In this alert, Partner Michael Hansel and Senior Associate Christina Hooper comment on the proceedings recently instigated in the Victorian Supreme Court in relation to the acquisition by Far East Consortium (Far East) of Black Capital Finance (non-bank lender) in breach of the Foreign Acquisitions and Takeovers Act 1975 (Cth) (the Act) and FIRB requirements.
Far East has developed several local property development projects within Australia and sought to acquire Black Capital Finance to assist a large number of foreign pre-sale customers who were at risk of defaulting, by reason of their ability to access finance. Black Capital Finance was intended to provide loans to foreign purchasers and hold mortgages for Far East sites.
Through a series of acquisitions, Far East purchased 23.46% of Black Capital Finance (above the foreign person threshold as set out in the Act) before increasing its interest to 38%. As Far East held more than 20% of Black Capital Finance, Black Capital Finance under the Act was also a foreign person. It is alleged that Black Capital Finance (as a foreign person due to Far East holdings) was in breach of the Act by reason of the fact that it held certain beneficial interests in trusts that held mortgages from around 22 February 2019.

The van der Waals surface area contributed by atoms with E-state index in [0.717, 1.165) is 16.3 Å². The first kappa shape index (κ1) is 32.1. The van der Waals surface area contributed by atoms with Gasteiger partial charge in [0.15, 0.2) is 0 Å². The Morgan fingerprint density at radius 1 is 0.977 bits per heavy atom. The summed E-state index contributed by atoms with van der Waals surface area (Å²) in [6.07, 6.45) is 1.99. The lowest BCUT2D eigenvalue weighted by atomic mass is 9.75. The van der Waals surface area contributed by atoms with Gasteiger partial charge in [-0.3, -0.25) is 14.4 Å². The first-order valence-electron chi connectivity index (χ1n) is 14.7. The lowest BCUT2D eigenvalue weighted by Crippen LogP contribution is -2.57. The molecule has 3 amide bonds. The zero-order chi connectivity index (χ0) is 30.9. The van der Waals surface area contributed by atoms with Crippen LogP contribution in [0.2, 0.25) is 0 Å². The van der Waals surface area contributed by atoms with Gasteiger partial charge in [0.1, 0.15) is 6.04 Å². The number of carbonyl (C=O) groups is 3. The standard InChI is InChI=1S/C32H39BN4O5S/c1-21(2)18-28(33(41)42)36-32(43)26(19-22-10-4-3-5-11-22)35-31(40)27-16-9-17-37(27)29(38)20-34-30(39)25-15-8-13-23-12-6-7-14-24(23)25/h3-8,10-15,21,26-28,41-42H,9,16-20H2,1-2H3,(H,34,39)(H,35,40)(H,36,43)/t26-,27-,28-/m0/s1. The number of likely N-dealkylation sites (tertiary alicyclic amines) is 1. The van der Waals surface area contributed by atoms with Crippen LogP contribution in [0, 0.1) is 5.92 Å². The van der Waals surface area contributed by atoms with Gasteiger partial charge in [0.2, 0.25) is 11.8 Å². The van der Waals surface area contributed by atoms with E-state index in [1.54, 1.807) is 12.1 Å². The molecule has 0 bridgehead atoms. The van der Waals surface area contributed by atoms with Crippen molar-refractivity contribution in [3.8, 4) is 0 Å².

This matter is presently before the Court; however it is entirely possible this matter will be determined after consideration of the broad provision of the Act in relation to discretionary trusts.
Section 18(3) of the Act provides that for the purposes of the Act if, under the terms of a trust, a trustee has a power or discretion to distribute the income or property of the trust to one or more beneficiaries, each beneficiary is taken to hold a beneficial interest in the maximum percentage of income or property of the trust that the trustee may distribute to that beneficiary.
In practice this means where a discretionary trust has a foreign person beneficiary (that isn’t prohibited or restricted from distributing to a foreign person), that trustee is deemed to be a foreign person if they have the ability to distribute that asset to the foreign person.
Foreign persons are able to purchase some types of residential land in Australia with prior notification. The application of this section means that Black Capital (as mortgagee) was also required to notify FIRB prior to the purchaser acquiring the property. The requirement to seek FIRB approval in Australia for residential land is subject to a $0 threshold, so every mortgage granted may have been in breach of the Act.
On publicly available records we are not able to ascertain whether FIRB has instituted proceedings or otherwise penalised Far East.